Interviews by Tom Madigan with Follmer’s friends and rivals pepper this book with revealing quotations. Admitting his previous passion for drag racing, about which he has written extensively, Madigan structured his book as an odyssey of discovery of both Follmer and new worlds of racing, disclosed through his interviews with team owners, designers, mechanics, friends and rivals on the track. We are invited to sit with the author as he quizzes surviving actors in the drama that was Follmer’s racing.
Always observant, racing driver Sam Posey said this about Follmer: “George had a toughness that I didn’t have, not a put on, but he was very competitive. He earned a lot of respect. Some compared him in the same category with Mark Donohue and Parnelli Jones. George may have been close but not quite the status of Jones. Still, to be compared with Mark and Parnelli in any fashion is significant. George was very underrated by the press. They never made a hero out of him and he didn’t try and get on his own bandwagon. George was a race driver and it was hard to make a hero out of him.”
An early step up for George had been his choice by legendary team owner Roger Penske to partner Donohue in T70 Lolas in the 1967 Can-Am series. Penske remembered Follmer in 1972 when Mark crashed during a test at Atlanta after the season’s first race, breaking a leg and damaging his knee. The car was the awesome turbocharged Porsche 917/10 whose 900 horsepower the team had tamed just enough to race for the Can-Am Championship.
Penske’s choice of Follmer was second-guessed by some at Porsche. They urged him to consider drivers like Ronnie Peterson, Jacky Ickx, and Mario Andretti. Some at Penske were also unsure. Crew chief John “Woody” Woodard was among them, having seen Follmer make plenty of metal-to-metal contact in the Trans-Am. “I figured we would be hanging new sheet metal on the car after every race,” he told Madigan. “But when George drove the 917/10—I can’t say it loud enough—he ran all the races and never so much as put a ding in the paint,” Woodard added. “He was that good. Was George the fastest driver? I don’t know, but he was quick in my view. When Mark and he ran equal cars it was close. Mark was the engineer and could really set up a car. On the other hand George knew how to keep his foot on the ‘loud pedal’ and run as fast as it could run. He would figure out what he had under him and drive the wheels off it. He was a race driver from head to toe.”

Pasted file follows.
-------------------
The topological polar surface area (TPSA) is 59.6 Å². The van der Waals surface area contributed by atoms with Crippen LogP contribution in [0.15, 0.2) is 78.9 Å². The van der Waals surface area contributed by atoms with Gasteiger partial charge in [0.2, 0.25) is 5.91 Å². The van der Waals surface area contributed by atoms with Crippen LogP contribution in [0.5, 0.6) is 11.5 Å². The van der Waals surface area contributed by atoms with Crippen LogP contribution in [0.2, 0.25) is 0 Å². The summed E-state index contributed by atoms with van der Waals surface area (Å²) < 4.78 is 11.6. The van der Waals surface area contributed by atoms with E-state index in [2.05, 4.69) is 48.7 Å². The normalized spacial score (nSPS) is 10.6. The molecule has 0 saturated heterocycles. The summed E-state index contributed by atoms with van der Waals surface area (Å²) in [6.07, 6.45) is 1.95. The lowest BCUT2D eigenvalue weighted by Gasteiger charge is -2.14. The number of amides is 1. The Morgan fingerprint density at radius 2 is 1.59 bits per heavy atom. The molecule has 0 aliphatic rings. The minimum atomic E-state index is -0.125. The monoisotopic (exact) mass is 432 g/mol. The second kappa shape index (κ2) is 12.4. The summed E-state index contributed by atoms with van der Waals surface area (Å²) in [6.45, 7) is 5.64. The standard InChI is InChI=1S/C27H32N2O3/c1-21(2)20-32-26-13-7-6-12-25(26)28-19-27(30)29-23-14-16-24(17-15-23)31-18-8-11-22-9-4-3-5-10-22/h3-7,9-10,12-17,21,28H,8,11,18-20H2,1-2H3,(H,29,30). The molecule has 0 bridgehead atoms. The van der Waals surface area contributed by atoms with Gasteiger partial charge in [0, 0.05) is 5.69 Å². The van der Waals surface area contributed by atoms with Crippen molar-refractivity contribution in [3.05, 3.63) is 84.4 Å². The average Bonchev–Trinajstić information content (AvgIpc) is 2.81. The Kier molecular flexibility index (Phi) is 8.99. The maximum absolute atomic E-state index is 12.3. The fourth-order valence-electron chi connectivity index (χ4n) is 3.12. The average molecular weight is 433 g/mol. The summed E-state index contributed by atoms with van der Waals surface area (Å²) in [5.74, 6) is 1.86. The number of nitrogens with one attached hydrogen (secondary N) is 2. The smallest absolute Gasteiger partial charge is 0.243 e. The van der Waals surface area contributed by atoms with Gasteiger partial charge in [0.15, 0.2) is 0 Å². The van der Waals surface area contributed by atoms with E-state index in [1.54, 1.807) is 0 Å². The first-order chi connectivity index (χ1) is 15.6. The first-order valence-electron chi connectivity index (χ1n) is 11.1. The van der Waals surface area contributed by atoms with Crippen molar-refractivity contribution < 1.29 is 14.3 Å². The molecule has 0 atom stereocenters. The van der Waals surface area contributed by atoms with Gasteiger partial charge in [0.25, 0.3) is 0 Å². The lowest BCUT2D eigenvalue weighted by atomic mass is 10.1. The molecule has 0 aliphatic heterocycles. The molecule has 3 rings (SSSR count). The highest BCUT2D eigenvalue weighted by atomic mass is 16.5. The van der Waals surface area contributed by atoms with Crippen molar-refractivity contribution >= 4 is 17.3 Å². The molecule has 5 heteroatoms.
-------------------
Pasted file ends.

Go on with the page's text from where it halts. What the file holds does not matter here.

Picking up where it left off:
In his interviews Follmer makes no secret of just how daunting it was to step into this awesome 917/10 and perform in it from scratch to meet the expectations of Porsche, Penske, and their sponsors. But he delivered by winning the 1972 Can-Am Championship, even though there were hair-raising moments along the way which, in Follmer-speak, “caused me to pucker up so tight you couldn’t have got a dime up my butt with a jack hammer.”